Secretary for Home Affairs Tsang Tak-shing rules out inquiry into Hong Kong Ballet 'censorship' row
The Secretary for Home Affairs has ruled out the possibility of a probe into the Hong Kong Ballet censorship row, saying the government would not intervene in local creativity.
Secretary for Home Affairs Tsang Tak-shing attended the Asia Cultural Co-operation Forum on Thursday with culture ministries from 10 Southeast Asian countries to exchange ideas about promoting local culture and arts.
When asked if he would investigate allegations against Hong Kong Ballet of cutting a sequence depicting the dark side of communist history from its latest co-production for political reasons, he said, “We would not intervene in local creativity but tend to promote cultural development.”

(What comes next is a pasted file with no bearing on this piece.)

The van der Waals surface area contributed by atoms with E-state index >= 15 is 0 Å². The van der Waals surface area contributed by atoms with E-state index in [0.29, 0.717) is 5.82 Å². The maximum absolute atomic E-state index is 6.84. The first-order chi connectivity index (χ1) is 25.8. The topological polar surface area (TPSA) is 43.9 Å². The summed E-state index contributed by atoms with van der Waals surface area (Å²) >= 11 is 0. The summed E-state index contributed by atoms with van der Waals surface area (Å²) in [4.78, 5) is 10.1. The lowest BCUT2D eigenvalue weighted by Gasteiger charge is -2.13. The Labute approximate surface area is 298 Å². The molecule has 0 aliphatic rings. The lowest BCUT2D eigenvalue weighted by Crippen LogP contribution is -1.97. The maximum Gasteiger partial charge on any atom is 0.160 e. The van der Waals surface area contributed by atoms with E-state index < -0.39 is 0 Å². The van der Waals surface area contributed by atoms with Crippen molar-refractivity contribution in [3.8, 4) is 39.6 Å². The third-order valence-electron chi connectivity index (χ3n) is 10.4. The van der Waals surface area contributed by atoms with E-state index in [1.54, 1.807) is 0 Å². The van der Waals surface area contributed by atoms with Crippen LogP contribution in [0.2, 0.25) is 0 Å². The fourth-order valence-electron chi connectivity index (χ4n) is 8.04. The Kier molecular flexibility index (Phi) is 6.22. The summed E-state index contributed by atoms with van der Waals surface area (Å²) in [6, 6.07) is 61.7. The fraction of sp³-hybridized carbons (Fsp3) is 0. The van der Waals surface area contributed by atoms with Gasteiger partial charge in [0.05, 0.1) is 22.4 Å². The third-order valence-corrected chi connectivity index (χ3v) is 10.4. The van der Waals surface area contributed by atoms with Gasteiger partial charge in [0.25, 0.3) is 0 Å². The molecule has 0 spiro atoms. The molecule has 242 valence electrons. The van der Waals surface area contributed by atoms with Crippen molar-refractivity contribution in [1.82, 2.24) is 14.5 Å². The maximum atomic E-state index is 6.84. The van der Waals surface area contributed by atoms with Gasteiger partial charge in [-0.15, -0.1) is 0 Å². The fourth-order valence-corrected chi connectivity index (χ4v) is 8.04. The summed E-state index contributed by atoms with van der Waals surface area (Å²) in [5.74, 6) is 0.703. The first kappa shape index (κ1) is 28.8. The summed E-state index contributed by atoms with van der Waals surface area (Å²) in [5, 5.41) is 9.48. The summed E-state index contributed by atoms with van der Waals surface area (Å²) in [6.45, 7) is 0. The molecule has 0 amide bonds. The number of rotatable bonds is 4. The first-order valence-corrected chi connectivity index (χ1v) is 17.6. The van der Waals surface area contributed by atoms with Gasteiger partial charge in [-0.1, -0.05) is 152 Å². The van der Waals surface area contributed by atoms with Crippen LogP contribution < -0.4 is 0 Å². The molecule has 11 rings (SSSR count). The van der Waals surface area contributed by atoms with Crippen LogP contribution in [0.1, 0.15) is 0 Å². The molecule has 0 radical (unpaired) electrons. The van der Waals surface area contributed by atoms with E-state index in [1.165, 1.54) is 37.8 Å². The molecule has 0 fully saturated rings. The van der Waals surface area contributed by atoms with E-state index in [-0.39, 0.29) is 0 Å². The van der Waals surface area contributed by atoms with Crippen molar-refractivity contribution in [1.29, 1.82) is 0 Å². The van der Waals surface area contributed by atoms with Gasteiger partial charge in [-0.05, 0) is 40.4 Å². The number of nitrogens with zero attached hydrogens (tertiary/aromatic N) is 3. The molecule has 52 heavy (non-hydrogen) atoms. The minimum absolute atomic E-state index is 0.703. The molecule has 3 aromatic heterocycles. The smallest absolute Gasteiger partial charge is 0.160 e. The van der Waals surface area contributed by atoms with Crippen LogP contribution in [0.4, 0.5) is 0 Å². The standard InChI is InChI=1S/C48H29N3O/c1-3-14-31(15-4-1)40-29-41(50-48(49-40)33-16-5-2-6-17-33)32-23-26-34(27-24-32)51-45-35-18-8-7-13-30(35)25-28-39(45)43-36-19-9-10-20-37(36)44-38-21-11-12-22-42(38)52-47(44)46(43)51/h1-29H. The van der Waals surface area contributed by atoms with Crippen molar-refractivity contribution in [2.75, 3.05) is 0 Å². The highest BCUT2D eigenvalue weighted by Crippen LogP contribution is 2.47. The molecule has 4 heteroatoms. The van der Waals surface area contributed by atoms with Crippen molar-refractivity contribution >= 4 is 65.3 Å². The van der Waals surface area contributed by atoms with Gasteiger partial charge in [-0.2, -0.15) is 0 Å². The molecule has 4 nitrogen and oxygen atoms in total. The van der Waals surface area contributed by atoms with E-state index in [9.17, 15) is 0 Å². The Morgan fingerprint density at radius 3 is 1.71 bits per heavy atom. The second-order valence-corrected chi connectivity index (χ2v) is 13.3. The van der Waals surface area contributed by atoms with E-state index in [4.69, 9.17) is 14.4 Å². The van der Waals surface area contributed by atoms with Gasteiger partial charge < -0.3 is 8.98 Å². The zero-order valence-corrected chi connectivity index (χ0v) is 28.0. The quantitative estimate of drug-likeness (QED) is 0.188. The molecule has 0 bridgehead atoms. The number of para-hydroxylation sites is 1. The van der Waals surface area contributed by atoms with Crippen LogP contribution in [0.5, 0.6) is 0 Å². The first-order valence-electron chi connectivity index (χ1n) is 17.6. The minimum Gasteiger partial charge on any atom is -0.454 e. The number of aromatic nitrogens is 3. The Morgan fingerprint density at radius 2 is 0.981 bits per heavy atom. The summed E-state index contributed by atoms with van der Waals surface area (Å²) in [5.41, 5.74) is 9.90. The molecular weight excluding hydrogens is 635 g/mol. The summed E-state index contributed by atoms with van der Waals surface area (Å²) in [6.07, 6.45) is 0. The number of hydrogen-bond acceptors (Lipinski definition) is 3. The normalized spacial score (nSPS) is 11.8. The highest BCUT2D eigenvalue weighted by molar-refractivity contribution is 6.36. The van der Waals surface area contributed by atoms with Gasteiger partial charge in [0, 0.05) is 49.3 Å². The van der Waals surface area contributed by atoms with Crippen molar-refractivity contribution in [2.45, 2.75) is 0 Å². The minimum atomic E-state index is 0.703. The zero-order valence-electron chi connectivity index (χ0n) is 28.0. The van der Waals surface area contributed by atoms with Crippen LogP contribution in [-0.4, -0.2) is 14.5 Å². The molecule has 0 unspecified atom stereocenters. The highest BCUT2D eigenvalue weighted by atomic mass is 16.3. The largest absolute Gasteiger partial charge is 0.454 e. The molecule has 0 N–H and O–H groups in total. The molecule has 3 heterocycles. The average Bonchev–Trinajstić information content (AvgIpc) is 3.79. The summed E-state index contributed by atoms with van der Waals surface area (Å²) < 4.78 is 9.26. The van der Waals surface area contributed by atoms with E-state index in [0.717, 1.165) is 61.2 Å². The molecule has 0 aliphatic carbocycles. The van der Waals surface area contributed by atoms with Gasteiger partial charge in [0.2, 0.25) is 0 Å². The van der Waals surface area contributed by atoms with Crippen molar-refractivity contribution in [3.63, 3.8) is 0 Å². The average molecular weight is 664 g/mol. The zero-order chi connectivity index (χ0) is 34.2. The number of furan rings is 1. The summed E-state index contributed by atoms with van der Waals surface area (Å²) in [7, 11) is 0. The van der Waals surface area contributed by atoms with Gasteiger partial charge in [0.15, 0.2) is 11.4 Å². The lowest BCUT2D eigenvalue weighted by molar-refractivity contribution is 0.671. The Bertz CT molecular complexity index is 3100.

Also attending the forum was China’s minister of Culture, Cai Wu, who said that he hadn’t had a chance to watch the Hong Kong production.
He failed to comment on whether the Cultural Revolution was too politically sensitive to feature in a creative performance but said, “Artists should be given a free hand to do their work.”
The premiere of The Dream of the Red Chamber, a joint production with Germany’s Ballett Dortmund, included a 12-minute projection sequence depicting different stages in China’s history. But one part, in which dancers in Red Guard uniforms waved copies of Mao Zedong’s “little red book”, was cut from subsequent performances.
The German newspaper Ruhr Nachrichten reported that several officials pressured the production team to cut the Cultural Revolution scenes. The newspaper did not make clear if the officials were from Hong Kong or the mainland. Beijing’s liaison office chief Zhang Xiaoming reportedly attended the premiere.
Hong Kong Ballet said the decision was taken for technical reasons, and later restored the sequence to the show.